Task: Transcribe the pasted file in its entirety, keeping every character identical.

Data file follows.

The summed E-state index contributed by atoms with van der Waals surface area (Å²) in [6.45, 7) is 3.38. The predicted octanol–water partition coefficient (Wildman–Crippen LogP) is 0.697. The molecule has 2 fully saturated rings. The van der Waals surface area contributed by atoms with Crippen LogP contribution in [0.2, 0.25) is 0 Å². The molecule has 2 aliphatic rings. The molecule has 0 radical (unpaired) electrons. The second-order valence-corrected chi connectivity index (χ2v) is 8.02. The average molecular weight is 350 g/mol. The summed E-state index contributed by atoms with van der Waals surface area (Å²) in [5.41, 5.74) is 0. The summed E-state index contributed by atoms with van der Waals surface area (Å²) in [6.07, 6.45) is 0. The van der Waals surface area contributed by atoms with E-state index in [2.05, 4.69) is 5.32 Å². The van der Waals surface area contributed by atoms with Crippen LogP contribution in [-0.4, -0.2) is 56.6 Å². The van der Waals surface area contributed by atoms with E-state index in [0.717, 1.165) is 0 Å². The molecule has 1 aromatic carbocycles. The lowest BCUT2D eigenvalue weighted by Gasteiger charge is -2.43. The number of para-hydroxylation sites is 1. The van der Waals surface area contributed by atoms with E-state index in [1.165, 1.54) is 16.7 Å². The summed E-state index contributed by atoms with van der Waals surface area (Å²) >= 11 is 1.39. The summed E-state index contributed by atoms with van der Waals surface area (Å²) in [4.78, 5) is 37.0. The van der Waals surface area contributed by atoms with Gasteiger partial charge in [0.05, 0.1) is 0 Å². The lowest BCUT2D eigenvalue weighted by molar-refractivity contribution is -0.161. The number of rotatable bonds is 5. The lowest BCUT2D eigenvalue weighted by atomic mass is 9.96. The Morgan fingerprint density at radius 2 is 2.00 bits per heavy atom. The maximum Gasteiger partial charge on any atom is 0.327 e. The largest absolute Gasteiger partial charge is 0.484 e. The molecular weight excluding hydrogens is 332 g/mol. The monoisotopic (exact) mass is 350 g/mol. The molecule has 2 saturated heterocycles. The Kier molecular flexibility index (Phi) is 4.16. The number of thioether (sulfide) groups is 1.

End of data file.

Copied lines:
The summed E-state index contributed by atoms with van der Waals surface area (Å²) in [6.45, 7) is 3.38. The predicted octanol–water partition coefficient (Wildman–Crippen LogP) is 0.697. The molecule has 2 fully saturated rings. The van der Waals surface area contributed by atoms with Crippen LogP contribution in [0.2, 0.25) is 0 Å². The molecule has 2 aliphatic rings. The molecule has 0 radical (unpaired) electrons. The second-order valence-corrected chi connectivity index (χ2v) is 8.02. The average molecular weight is 350 g/mol. The summed E-state index contributed by atoms with van der Waals surface area (Å²) in [5.41, 5.74) is 0. The summed E-state index contributed by atoms with van der Waals surface area (Å²) in [6.07, 6.45) is 0. The van der Waals surface area contributed by atoms with E-state index in [2.05, 4.69) is 5.32 Å². The van der Waals surface area contributed by atoms with Crippen LogP contribution in [-0.4, -0.2) is 56.6 Å². The van der Waals surface area contributed by atoms with E-state index in [0.717, 1.165) is 0 Å². The molecule has 1 aromatic carbocycles. The lowest BCUT2D eigenvalue weighted by Gasteiger charge is -2.43. The number of para-hydroxylation sites is 1. The van der Waals surface area contributed by atoms with E-state index in [1.165, 1.54) is 16.7 Å². The summed E-state index contributed by atoms with van der Waals surface area (Å²) >= 11 is 1.39. The summed E-state index contributed by atoms with van der Waals surface area (Å²) in [4.78, 5) is 37.0. The van der Waals surface area contributed by atoms with Gasteiger partial charge in [0.05, 0.1) is 0 Å². The lowest BCUT2D eigenvalue weighted by molar-refractivity contribution is -0.161. The number of rotatable bonds is 5. The lowest BCUT2D eigenvalue weighted by atomic mass is 9.96. The Morgan fingerprint density at radius 2 is 2.00 bits per heavy atom. The maximum Gasteiger partial charge on any atom is 0.327 e. The largest absolute Gasteiger partial charge is 0.484 e. The molecular weight excluding hydrogens is 332 g/mol. The monoisotopic (exact) mass is 350 g/mol. The molecule has 2 saturated heterocycles. The Kier molecular flexibility index (Phi) is 4.16. The number of thioether (sulfide) groups is 1.